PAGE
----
Cattle disease traceability continues advancing

Cattle organizations from major beef-producing regions bolster U.S. CattleTrace initiative.

January 23, 2020

3 Min Read
Cattle disease traceability continues advancing
Peter Milota Jr./iStock/Thinkstock

Multiple state cattle organizations from major beef-producing regions have partnered to form U.S. CattleTrace, a disease traceability initiative. The goal is to develop a national infrastructure for disease traceability and encourage private industry to use the infrastructure for individualized management practices, the organizations said in an announcement.

The new U.S. CattleTrace initiative combines the efforts of CattleTrace, which includes multiple partners, including the Kansas Livestock Assn. and others in Kansas, Missouri, Oklahoma, Kentucky, Oregon and Washington, as well as traceability pilot projects underway in Florida and Texas, the announcement said. Those projects are facilitated by the Florida Cattlemen’s Assn., Texas Cattle Feeders Assn. (TCFA), Texas & Southwestern Cattle Raisers Assn. and Kentucky Cattlemen’s Assn.

“With producers and industry stakeholders working together from across the country, the U.S. CattleTrace partnership will be a catalyst to build upon the CattleTrace foundation we established the past few years,” said Brandon Depenbusch, chairman of the CattleTrace board of directors. “We encourage other state organizations and individual producers to join our efforts in building a nationally significant animal disease traceability system for the United States. By working together, we will build something that works for the industry.”

Volunteer leaders from each of the partner organizations have agreed to a set of guiding principles for U.S. CattleTrace, including the following statements:

  • In order to protect the producers’ share of the protein market from the potential impact of a disease event, cattle identification and traceability need to be enacted, enhanced and further developed using electronic identification and electronic transfer of data.

  • U.S. CattleTrace is focused on developing a voluntary national traceability system to include all cattle and complement current U.S. Department of Agriculture regulations.

  • The goal is to build a system that is recognized as nationally significant to all domestic and foreign markets.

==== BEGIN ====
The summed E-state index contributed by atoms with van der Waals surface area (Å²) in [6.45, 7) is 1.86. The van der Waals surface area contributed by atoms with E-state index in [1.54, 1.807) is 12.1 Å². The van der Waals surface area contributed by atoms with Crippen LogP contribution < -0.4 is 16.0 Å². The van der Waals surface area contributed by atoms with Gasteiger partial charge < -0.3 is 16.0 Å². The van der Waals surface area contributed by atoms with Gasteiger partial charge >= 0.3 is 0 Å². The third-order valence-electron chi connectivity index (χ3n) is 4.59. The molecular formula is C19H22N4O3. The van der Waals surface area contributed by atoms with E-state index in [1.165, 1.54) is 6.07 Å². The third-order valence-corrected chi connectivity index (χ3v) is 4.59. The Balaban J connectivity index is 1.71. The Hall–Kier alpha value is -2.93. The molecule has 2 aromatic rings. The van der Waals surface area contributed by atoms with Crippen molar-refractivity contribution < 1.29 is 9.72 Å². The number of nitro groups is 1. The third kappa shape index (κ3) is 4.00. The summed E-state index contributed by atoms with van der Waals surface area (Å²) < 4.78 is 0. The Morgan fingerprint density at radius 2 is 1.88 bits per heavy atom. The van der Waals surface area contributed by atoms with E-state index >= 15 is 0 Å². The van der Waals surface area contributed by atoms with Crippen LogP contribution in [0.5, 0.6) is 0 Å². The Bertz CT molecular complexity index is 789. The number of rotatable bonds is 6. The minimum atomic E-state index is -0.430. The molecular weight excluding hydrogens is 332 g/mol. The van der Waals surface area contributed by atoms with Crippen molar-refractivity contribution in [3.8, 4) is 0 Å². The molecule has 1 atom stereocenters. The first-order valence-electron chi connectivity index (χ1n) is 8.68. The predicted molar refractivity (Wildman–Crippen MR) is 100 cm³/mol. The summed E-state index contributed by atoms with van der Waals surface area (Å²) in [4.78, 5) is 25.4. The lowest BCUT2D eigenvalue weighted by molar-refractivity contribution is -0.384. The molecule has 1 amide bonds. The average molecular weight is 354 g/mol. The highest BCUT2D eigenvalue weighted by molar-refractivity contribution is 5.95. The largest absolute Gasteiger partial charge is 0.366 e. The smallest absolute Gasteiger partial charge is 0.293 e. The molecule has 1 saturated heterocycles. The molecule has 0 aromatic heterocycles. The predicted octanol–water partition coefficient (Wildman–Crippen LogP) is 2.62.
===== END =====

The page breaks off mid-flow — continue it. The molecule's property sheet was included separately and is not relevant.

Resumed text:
• The U.S. CattleTrace disease traceability system strives to be equitable to all industry segments and must be industry-driven and managed by a producer board of directors to ensure data privacy and protection.

  • U.S. CattleTrace supports the use of one technology for a U.S. maximize the value of technology investment. Since multiple radio-frequency identification technologies are in use today, U.S. CattleTrace will accept data in a standardized electronic format from available technologies but supports a transition to ultra-high-frequency technology by Dec. 31, 2023.

“Cattle disease traceability is a top priority in the beef cattle industry, and this partnership will continue to help guide the development of an enhanced traceability system in the United States,” TCFA past chairman Jim Lovell said. “Our different state projects have always had a similar goal in mind: to develop a disease traceability system that works across the country. Combining our efforts makes this initiative stronger on a national level.”

In late August 2018, CattleTrace Inc. was formally established as a private, not-for-profit corporation to securely maintain and manage the data collected as part of the disease traceability pilot project. A board of directors with representatives from the cow/calf, livestock market and cattle feeding sectors was named to lead CattleTrace Inc. In January 2020, the board voted to change the name to U.S. CattleTrace Inc. to formally establish the multi-state initiative to advance disease traceability.

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